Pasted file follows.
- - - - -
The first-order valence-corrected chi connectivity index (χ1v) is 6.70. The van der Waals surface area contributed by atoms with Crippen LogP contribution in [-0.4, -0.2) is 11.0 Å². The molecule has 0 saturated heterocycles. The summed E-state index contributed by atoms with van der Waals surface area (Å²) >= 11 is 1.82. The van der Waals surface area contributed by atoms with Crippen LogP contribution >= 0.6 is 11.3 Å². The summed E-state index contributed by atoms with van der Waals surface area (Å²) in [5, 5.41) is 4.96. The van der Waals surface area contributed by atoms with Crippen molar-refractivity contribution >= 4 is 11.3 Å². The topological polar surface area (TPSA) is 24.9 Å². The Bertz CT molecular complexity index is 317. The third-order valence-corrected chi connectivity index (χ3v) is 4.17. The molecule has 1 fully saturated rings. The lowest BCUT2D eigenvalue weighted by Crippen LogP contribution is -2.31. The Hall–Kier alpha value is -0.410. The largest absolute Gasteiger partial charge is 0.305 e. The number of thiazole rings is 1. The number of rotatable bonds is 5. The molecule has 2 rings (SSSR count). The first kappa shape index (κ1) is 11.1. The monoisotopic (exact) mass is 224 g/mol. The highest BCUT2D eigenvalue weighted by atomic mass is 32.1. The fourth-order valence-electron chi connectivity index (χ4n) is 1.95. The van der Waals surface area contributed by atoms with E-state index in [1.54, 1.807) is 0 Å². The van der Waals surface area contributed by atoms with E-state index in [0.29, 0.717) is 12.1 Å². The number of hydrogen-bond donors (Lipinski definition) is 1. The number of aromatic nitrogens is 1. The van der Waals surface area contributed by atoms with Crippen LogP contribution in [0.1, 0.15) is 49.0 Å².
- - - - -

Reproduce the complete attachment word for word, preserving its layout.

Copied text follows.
The first-order valence-corrected chi connectivity index (χ1v) is 6.70. The van der Waals surface area contributed by atoms with Crippen LogP contribution in [-0.4, -0.2) is 11.0 Å². The molecule has 0 saturated heterocycles. The summed E-state index contributed by atoms with van der Waals surface area (Å²) >= 11 is 1.82. The van der Waals surface area contributed by atoms with Crippen LogP contribution >= 0.6 is 11.3 Å². The summed E-state index contributed by atoms with van der Waals surface area (Å²) in [5, 5.41) is 4.96. The van der Waals surface area contributed by atoms with Crippen molar-refractivity contribution >= 4 is 11.3 Å². The topological polar surface area (TPSA) is 24.9 Å². The Bertz CT molecular complexity index is 317. The third-order valence-corrected chi connectivity index (χ3v) is 4.17. The molecule has 1 fully saturated rings. The lowest BCUT2D eigenvalue weighted by Crippen LogP contribution is -2.31. The Hall–Kier alpha value is -0.410. The largest absolute Gasteiger partial charge is 0.305 e. The number of thiazole rings is 1. The number of rotatable bonds is 5. The molecule has 2 rings (SSSR count). The first kappa shape index (κ1) is 11.1. The monoisotopic (exact) mass is 224 g/mol. The highest BCUT2D eigenvalue weighted by atomic mass is 32.1. The fourth-order valence-electron chi connectivity index (χ4n) is 1.95. The van der Waals surface area contributed by atoms with E-state index in [1.54, 1.807) is 0 Å². The van der Waals surface area contributed by atoms with E-state index in [0.29, 0.717) is 12.1 Å². The number of hydrogen-bond donors (Lipinski definition) is 1. The number of aromatic nitrogens is 1. The van der Waals surface area contributed by atoms with Crippen LogP contribution in [0.1, 0.15) is 49.0 Å².